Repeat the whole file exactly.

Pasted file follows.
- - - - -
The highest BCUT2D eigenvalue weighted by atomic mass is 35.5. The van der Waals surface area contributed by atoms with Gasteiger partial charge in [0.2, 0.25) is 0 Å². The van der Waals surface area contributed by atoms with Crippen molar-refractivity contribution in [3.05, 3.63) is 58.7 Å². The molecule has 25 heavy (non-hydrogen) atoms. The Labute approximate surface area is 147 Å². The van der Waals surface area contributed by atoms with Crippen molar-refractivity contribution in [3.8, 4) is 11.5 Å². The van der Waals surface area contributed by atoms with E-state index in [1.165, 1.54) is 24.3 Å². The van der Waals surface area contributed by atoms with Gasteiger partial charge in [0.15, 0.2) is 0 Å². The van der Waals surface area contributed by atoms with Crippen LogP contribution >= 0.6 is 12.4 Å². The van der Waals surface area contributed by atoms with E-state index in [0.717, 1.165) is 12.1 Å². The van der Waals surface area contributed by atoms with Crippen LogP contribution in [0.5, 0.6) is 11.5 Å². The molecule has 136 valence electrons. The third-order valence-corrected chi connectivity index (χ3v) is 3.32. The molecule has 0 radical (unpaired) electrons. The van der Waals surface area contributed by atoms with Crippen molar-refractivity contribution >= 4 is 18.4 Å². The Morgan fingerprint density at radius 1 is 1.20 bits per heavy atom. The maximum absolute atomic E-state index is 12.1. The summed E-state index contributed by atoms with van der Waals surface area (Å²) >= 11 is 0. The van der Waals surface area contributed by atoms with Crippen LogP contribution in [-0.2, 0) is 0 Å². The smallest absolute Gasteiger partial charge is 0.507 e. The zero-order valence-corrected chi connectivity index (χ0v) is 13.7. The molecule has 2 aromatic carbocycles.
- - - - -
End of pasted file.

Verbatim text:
The highest BCUT2D eigenvalue weighted by atomic mass is 35.5. The van der Waals surface area contributed by atoms with Gasteiger partial charge in [0.2, 0.25) is 0 Å². The van der Waals surface area contributed by atoms with Crippen molar-refractivity contribution in [3.05, 3.63) is 58.7 Å². The molecule has 25 heavy (non-hydrogen) atoms. The Labute approximate surface area is 147 Å². The van der Waals surface area contributed by atoms with Crippen molar-refractivity contribution in [3.8, 4) is 11.5 Å². The van der Waals surface area contributed by atoms with E-state index in [1.165, 1.54) is 24.3 Å². The van der Waals surface area contributed by atoms with Gasteiger partial charge in [0.15, 0.2) is 0 Å². The van der Waals surface area contributed by atoms with Crippen LogP contribution >= 0.6 is 12.4 Å². The van der Waals surface area contributed by atoms with E-state index in [0.717, 1.165) is 12.1 Å². The van der Waals surface area contributed by atoms with Crippen LogP contribution in [0.5, 0.6) is 11.5 Å². The molecule has 136 valence electrons. The third-order valence-corrected chi connectivity index (χ3v) is 3.32. The molecule has 0 radical (unpaired) electrons. The van der Waals surface area contributed by atoms with Crippen molar-refractivity contribution >= 4 is 18.4 Å². The Morgan fingerprint density at radius 1 is 1.20 bits per heavy atom. The maximum absolute atomic E-state index is 12.1. The summed E-state index contributed by atoms with van der Waals surface area (Å²) >= 11 is 0. The van der Waals surface area contributed by atoms with Crippen LogP contribution in [-0.2, 0) is 0 Å². The smallest absolute Gasteiger partial charge is 0.507 e. The zero-order valence-corrected chi connectivity index (χ0v) is 13.7. The molecule has 2 aromatic carbocycles.